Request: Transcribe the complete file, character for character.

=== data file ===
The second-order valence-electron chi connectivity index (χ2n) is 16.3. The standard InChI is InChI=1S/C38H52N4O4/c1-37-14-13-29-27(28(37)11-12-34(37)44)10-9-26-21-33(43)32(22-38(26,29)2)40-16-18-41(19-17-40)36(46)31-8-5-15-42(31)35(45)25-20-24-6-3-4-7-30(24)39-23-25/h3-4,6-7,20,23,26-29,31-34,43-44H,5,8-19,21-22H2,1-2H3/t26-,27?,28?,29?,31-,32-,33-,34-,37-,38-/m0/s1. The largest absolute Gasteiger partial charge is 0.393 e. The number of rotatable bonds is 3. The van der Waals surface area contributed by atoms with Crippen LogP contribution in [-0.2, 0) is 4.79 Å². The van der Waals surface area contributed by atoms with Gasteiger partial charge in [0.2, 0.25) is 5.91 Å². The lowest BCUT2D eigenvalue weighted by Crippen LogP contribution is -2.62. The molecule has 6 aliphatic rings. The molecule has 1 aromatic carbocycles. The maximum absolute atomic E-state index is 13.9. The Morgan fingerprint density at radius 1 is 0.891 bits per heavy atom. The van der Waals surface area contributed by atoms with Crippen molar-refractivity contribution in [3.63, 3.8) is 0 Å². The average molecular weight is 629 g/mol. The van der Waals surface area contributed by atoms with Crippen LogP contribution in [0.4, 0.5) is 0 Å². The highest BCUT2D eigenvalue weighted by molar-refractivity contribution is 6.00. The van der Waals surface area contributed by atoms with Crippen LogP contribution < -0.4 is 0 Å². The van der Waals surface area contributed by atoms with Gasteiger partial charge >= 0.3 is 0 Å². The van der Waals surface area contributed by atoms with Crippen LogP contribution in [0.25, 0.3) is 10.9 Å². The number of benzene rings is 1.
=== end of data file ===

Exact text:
The second-order valence-electron chi connectivity index (χ2n) is 16.3. The standard InChI is InChI=1S/C38H52N4O4/c1-37-14-13-29-27(28(37)11-12-34(37)44)10-9-26-21-33(43)32(22-38(26,29)2)40-16-18-41(19-17-40)36(46)31-8-5-15-42(31)35(45)25-20-24-6-3-4-7-30(24)39-23-25/h3-4,6-7,20,23,26-29,31-34,43-44H,5,8-19,21-22H2,1-2H3/t26-,27?,28?,29?,31-,32-,33-,34-,37-,38-/m0/s1. The largest absolute Gasteiger partial charge is 0.393 e. The number of rotatable bonds is 3. The van der Waals surface area contributed by atoms with Crippen LogP contribution in [-0.2, 0) is 4.79 Å². The van der Waals surface area contributed by atoms with Gasteiger partial charge in [0.2, 0.25) is 5.91 Å². The lowest BCUT2D eigenvalue weighted by Crippen LogP contribution is -2.62. The molecule has 6 aliphatic rings. The molecule has 1 aromatic carbocycles. The maximum absolute atomic E-state index is 13.9. The Morgan fingerprint density at radius 1 is 0.891 bits per heavy atom. The van der Waals surface area contributed by atoms with Crippen molar-refractivity contribution in [3.63, 3.8) is 0 Å². The average molecular weight is 629 g/mol. The van der Waals surface area contributed by atoms with Crippen LogP contribution in [0.4, 0.5) is 0 Å². The highest BCUT2D eigenvalue weighted by molar-refractivity contribution is 6.00. The van der Waals surface area contributed by atoms with Crippen LogP contribution < -0.4 is 0 Å². The van der Waals surface area contributed by atoms with Gasteiger partial charge >= 0.3 is 0 Å². The van der Waals surface area contributed by atoms with Crippen LogP contribution in [0.25, 0.3) is 10.9 Å². The number of benzene rings is 1.